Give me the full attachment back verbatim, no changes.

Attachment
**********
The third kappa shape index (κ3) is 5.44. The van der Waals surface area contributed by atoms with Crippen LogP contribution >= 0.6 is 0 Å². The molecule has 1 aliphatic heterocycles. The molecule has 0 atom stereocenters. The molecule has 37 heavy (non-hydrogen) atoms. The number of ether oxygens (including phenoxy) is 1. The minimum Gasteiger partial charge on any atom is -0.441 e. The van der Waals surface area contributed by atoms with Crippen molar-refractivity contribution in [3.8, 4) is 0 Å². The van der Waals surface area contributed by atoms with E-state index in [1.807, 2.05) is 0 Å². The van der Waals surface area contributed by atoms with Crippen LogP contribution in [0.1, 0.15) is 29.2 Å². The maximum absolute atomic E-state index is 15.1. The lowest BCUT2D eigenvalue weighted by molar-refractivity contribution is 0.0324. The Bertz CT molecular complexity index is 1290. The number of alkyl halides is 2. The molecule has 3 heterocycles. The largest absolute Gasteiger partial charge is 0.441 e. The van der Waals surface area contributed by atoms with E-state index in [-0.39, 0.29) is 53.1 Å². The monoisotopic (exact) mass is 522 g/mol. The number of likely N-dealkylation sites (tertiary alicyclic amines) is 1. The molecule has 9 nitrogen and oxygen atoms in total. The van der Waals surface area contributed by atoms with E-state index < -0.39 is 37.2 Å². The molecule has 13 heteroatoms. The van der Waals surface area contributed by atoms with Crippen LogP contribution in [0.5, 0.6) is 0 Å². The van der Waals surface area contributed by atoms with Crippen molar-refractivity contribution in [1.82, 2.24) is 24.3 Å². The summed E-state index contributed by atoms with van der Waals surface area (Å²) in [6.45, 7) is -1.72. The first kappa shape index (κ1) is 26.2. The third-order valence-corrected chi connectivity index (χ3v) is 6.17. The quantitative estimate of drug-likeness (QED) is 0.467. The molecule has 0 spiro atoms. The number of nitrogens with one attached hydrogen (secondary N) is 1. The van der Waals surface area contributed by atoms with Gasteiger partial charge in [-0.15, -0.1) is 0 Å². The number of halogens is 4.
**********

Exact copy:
The third kappa shape index (κ3) is 5.44. The van der Waals surface area contributed by atoms with Crippen LogP contribution >= 0.6 is 0 Å². The molecule has 1 aliphatic heterocycles. The molecule has 0 atom stereocenters. The molecule has 37 heavy (non-hydrogen) atoms. The number of ether oxygens (including phenoxy) is 1. The minimum Gasteiger partial charge on any atom is -0.441 e. The van der Waals surface area contributed by atoms with Crippen molar-refractivity contribution in [3.8, 4) is 0 Å². The van der Waals surface area contributed by atoms with E-state index in [1.807, 2.05) is 0 Å². The van der Waals surface area contributed by atoms with Crippen LogP contribution in [0.1, 0.15) is 29.2 Å². The maximum absolute atomic E-state index is 15.1. The lowest BCUT2D eigenvalue weighted by molar-refractivity contribution is 0.0324. The Bertz CT molecular complexity index is 1290. The number of alkyl halides is 2. The molecule has 3 heterocycles. The largest absolute Gasteiger partial charge is 0.441 e. The van der Waals surface area contributed by atoms with E-state index in [-0.39, 0.29) is 53.1 Å². The monoisotopic (exact) mass is 522 g/mol. The number of likely N-dealkylation sites (tertiary alicyclic amines) is 1. The molecule has 9 nitrogen and oxygen atoms in total. The van der Waals surface area contributed by atoms with E-state index < -0.39 is 37.2 Å². The molecule has 13 heteroatoms. The van der Waals surface area contributed by atoms with Crippen LogP contribution in [0.5, 0.6) is 0 Å². The van der Waals surface area contributed by atoms with Crippen molar-refractivity contribution in [1.82, 2.24) is 24.3 Å². The summed E-state index contributed by atoms with van der Waals surface area (Å²) in [6.45, 7) is -1.72. The first kappa shape index (κ1) is 26.2. The third-order valence-corrected chi connectivity index (χ3v) is 6.17. The quantitative estimate of drug-likeness (QED) is 0.467. The molecule has 0 spiro atoms. The number of nitrogens with one attached hydrogen (secondary N) is 1. The van der Waals surface area contributed by atoms with Gasteiger partial charge in [-0.15, -0.1) is 0 Å². The number of halogens is 4.